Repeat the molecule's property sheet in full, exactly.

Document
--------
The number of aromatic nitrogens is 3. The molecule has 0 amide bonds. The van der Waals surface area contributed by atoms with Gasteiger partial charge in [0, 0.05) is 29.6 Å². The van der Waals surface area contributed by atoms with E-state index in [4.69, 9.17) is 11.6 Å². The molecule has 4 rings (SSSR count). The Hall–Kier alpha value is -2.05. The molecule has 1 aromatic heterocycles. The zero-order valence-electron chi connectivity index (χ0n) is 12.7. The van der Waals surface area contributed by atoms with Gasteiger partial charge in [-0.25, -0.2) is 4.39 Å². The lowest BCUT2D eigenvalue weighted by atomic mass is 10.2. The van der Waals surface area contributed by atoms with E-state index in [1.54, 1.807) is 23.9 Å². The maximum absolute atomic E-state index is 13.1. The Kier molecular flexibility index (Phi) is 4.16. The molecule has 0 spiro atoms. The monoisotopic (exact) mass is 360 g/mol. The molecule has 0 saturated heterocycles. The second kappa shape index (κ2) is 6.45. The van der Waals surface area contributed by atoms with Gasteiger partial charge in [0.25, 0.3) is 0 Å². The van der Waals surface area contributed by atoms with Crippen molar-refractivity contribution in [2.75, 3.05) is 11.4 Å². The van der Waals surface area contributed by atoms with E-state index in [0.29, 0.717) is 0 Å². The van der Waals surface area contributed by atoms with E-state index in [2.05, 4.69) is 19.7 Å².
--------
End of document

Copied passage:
The number of aromatic nitrogens is 3. The molecule has 0 amide bonds. The van der Waals surface area contributed by atoms with Gasteiger partial charge in [0, 0.05) is 29.6 Å². The van der Waals surface area contributed by atoms with E-state index in [4.69, 9.17) is 11.6 Å². The molecule has 4 rings (SSSR count). The Hall–Kier alpha value is -2.05. The molecule has 1 aromatic heterocycles. The zero-order valence-electron chi connectivity index (χ0n) is 12.7. The van der Waals surface area contributed by atoms with Gasteiger partial charge in [-0.25, -0.2) is 4.39 Å². The lowest BCUT2D eigenvalue weighted by atomic mass is 10.2. The van der Waals surface area contributed by atoms with E-state index in [1.54, 1.807) is 23.9 Å². The maximum absolute atomic E-state index is 13.1. The Kier molecular flexibility index (Phi) is 4.16. The molecule has 0 spiro atoms. The monoisotopic (exact) mass is 360 g/mol. The molecule has 0 saturated heterocycles. The second kappa shape index (κ2) is 6.45. The van der Waals surface area contributed by atoms with Gasteiger partial charge in [0.25, 0.3) is 0 Å². The van der Waals surface area contributed by atoms with Crippen molar-refractivity contribution in [2.75, 3.05) is 11.4 Å². The van der Waals surface area contributed by atoms with E-state index in [0.29, 0.717) is 0 Å². The van der Waals surface area contributed by atoms with E-state index in [2.05, 4.69) is 19.7 Å².